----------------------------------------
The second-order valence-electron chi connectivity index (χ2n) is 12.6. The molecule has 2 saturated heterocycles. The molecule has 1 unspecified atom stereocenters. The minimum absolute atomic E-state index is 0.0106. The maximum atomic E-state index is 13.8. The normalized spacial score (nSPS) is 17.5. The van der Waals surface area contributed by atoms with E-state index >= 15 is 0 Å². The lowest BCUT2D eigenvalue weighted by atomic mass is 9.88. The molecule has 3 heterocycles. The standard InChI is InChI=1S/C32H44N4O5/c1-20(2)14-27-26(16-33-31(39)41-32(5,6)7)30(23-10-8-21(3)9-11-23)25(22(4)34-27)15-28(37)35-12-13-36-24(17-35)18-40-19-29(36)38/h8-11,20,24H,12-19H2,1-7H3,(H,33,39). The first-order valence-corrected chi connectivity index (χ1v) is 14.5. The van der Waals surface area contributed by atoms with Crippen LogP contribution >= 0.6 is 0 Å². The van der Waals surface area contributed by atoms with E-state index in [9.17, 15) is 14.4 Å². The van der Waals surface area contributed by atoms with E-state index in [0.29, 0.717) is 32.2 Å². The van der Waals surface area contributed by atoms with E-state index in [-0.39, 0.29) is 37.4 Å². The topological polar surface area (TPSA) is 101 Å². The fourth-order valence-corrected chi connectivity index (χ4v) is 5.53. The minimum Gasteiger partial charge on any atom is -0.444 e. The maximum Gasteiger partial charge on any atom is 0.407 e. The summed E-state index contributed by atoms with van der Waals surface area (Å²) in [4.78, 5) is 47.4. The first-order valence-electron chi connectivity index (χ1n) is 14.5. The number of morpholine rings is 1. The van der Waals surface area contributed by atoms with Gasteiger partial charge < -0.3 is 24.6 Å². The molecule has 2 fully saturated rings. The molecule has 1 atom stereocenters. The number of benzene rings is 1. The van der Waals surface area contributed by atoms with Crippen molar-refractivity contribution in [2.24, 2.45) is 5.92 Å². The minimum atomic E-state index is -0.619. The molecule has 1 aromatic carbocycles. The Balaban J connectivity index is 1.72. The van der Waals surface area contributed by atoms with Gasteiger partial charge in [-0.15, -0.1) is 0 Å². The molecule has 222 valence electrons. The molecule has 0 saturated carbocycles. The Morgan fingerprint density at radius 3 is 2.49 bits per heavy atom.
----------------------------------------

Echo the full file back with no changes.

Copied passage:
The second-order valence-electron chi connectivity index (χ2n) is 12.6. The molecule has 2 saturated heterocycles. The molecule has 1 unspecified atom stereocenters. The minimum absolute atomic E-state index is 0.0106. The maximum atomic E-state index is 13.8. The normalized spacial score (nSPS) is 17.5. The van der Waals surface area contributed by atoms with E-state index >= 15 is 0 Å². The lowest BCUT2D eigenvalue weighted by atomic mass is 9.88. The molecule has 3 heterocycles. The standard InChI is InChI=1S/C32H44N4O5/c1-20(2)14-27-26(16-33-31(39)41-32(5,6)7)30(23-10-8-21(3)9-11-23)25(22(4)34-27)15-28(37)35-12-13-36-24(17-35)18-40-19-29(36)38/h8-11,20,24H,12-19H2,1-7H3,(H,33,39). The first-order valence-corrected chi connectivity index (χ1v) is 14.5. The van der Waals surface area contributed by atoms with Crippen LogP contribution >= 0.6 is 0 Å². The van der Waals surface area contributed by atoms with E-state index in [9.17, 15) is 14.4 Å². The van der Waals surface area contributed by atoms with E-state index in [0.29, 0.717) is 32.2 Å². The van der Waals surface area contributed by atoms with E-state index in [-0.39, 0.29) is 37.4 Å². The topological polar surface area (TPSA) is 101 Å². The fourth-order valence-corrected chi connectivity index (χ4v) is 5.53. The minimum Gasteiger partial charge on any atom is -0.444 e. The maximum Gasteiger partial charge on any atom is 0.407 e. The summed E-state index contributed by atoms with van der Waals surface area (Å²) in [4.78, 5) is 47.4. The first-order valence-electron chi connectivity index (χ1n) is 14.5. The number of morpholine rings is 1. The van der Waals surface area contributed by atoms with Gasteiger partial charge < -0.3 is 24.6 Å². The molecule has 2 fully saturated rings. The molecule has 1 atom stereocenters. The number of benzene rings is 1. The van der Waals surface area contributed by atoms with Crippen molar-refractivity contribution in [2.24, 2.45) is 5.92 Å². The minimum atomic E-state index is -0.619. The molecule has 1 aromatic carbocycles. The Balaban J connectivity index is 1.72. The van der Waals surface area contributed by atoms with Gasteiger partial charge in [-0.15, -0.1) is 0 Å². The molecule has 222 valence electrons. The molecule has 0 saturated carbocycles. The Morgan fingerprint density at radius 3 is 2.49 bits per heavy atom.